THE 2013 Rugby League World Cup gets underway today with England head coach Steve McNamara already under intense scrutiny after walking out of his final press conference in Cardiff.
He took offence to questions about the non-selection of prop James Graham for this afternoon’s opener against Australia and, after growing increasingly irate, departed after just six minutes of a tetchy meeting with journalists at the Millennium Stadium.
It had already been the toughest week of McNamara’s coaching career following the embarrassing friendly defeat to Italy last Saturday and his subsequent decision to send Gareth Hock home from their training camp after the second-row broke an alcohol ban.
Hock argued he was harshly treated and claimed afterwards that “six or seven” players had joined him on a night out after the Italy debacle.
When McNamara omitted Graham from the 19-man squad on Thursday to face Australia, speculation grew that – given he is one of England’s leading players – he too had been punished for flouting that ban.
The England coach was expected to confirm that yesterday following his side’s last training run under the closed roof of the Millennium Stadium, especially as Graham looked fit and well while taking part in the session.
However, appearing agitated from the start, McNamara continually refused to respond to questions.
When asked if he could say why Graham – the 28-year-old Canterbury Bulldogs prop who has been so effective again in the Australian NRL this season – was not in the squad, he replied: “There are seven very good players not playing this week.
“There are 17 that will play and another seven international standard players who are in the squad who aren’t picked.
“I’m certainly not going to talk about any individuals among that seven.
“They are all great players and great people and I’m sure they will have a part to play in the rest of the tournament.”
A reporter asked for ‘clarification’ on the Graham situation, but McNamara responded: “I just said I’m not going to speak about any individual. I just said that to you.
“It’s about the whole group, the unity of the group and the strength of what we’ve got, and that’s what it is.
“I think the world of that squad, every single one of them, and they will all play a part during this World Cup.”
Another reporter suggested that supporters would be confused by the absence of the ex-England captain and McNamara snapped: “Look, I’m not going to answer any more questions on it. If you want to continue asking questions then we will wrap up now.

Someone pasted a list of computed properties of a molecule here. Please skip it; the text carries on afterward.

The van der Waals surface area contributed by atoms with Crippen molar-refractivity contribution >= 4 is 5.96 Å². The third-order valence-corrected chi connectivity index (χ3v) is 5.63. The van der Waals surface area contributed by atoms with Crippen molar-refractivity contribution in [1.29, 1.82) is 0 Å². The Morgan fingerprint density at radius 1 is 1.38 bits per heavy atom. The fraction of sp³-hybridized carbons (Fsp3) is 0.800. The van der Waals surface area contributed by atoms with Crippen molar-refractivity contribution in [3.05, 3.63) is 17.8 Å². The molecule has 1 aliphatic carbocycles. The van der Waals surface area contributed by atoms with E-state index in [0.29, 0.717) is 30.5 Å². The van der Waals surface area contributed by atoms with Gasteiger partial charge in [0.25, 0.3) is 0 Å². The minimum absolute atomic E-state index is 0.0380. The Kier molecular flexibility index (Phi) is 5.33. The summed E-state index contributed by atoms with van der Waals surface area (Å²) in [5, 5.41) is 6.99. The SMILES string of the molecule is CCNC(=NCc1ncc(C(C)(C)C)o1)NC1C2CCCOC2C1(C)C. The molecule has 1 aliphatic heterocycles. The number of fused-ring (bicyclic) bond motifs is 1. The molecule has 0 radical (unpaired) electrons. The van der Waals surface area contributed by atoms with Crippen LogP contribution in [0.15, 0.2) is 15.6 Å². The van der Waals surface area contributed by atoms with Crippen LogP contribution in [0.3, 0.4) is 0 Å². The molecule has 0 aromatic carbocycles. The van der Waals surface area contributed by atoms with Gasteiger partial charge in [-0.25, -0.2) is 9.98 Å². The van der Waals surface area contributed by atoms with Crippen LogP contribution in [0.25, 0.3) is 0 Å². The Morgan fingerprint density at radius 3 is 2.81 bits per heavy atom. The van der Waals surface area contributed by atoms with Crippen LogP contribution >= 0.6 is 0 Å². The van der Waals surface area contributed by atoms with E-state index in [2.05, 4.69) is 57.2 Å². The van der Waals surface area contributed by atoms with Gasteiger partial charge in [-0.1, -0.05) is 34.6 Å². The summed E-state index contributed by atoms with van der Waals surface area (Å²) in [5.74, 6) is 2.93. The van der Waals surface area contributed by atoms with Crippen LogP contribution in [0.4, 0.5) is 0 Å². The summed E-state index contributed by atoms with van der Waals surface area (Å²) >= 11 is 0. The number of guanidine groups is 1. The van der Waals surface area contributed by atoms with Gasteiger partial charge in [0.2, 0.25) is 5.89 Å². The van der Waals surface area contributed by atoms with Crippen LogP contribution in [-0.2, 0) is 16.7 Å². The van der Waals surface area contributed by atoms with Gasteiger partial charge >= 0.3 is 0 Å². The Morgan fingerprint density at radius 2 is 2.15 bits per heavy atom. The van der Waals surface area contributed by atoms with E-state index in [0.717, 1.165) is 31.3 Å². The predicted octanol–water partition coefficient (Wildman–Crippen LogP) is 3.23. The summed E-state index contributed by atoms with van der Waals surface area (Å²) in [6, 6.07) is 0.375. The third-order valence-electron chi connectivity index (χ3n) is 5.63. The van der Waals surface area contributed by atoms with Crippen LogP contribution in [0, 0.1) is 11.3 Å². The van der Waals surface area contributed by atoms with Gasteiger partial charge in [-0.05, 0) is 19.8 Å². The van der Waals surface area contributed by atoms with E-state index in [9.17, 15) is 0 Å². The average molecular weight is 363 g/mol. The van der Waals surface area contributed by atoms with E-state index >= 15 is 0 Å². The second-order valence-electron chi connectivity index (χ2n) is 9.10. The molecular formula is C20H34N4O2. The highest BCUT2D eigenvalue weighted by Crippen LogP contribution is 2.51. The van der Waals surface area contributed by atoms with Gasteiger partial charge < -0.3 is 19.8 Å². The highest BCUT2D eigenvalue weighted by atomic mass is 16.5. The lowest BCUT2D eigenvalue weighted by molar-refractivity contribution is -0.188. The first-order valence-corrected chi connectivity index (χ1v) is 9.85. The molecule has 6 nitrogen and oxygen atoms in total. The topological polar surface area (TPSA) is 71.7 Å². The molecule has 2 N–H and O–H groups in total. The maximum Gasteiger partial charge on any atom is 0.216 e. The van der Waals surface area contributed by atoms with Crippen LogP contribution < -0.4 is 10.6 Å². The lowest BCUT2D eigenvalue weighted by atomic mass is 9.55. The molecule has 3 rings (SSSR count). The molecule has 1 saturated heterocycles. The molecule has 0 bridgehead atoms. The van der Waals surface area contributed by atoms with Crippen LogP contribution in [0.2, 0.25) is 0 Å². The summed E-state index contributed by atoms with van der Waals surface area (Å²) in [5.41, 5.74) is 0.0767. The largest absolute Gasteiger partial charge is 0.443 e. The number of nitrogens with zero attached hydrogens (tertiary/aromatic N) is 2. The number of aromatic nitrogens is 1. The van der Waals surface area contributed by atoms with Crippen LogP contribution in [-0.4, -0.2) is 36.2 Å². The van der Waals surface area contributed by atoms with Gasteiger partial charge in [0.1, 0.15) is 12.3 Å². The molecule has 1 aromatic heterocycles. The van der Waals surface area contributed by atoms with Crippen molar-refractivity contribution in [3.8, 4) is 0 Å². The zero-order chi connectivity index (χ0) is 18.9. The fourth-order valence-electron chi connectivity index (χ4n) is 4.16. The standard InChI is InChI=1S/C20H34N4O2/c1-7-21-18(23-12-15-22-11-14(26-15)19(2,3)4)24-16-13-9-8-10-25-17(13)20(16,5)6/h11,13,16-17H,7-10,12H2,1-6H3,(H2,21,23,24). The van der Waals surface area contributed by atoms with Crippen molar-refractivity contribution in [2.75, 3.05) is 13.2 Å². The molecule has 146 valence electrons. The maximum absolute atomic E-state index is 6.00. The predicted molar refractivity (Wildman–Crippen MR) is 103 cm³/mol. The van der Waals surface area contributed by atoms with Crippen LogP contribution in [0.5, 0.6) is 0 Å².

“If you want to talk about the game then I’m fine to do so.
“I’ve just said, if you want to carry on with that questioning then we will stop now.
“If you want to carry on asking questions then let’s continue. That’s your last chance now.”
McNamara did briefly talk about the game, but when a reporter asked if the subject of Hock was off-limits too, he rose from his chair and abruptly ended the press conference saying: “Yeah, course it is.
“I’ve got to go boys anyway because the bus is going. Cheers, see you tomorrow.”
Opinion was divided last night over whether McNamara’s performance suggested England’s World Cup bid was in chaos before it had even begun or if it was all part of a master plan to intensify the siege mentality captain Kevin Sinfield had spoken about at the start of the week.
It certainly generated plenty of publicity on the eve of the tournament which starts with a double-header in Cardiff, Wales and Italy following England’s game.
Former Bradford Bulls coach McNamara, who was employed in 2010 with the overall aim of winning this tournament, knows he will ultimately be judged on what he achieves in the World Cup.
No side from these shores has lifted it since Great Britain in 1972, but many observers have already written them off.
Australia coach Tim Sheens is not doing so.
“They’ve got some speed,” he said. “They’ve got skills, their spine is experienced, they’ve got a good forward pack, good rotation and I think they will really test us there.
“They have one of the world’s best players in Sam Burgess and certainly young (Sam) Tomkins.
“I’m sure by the end of a year in the NRL he’ll have proved he can do the job in both hemispheres.
“Like us, they are a side with dangers all over the field. Our guys know you can’t afford a poor Test match.”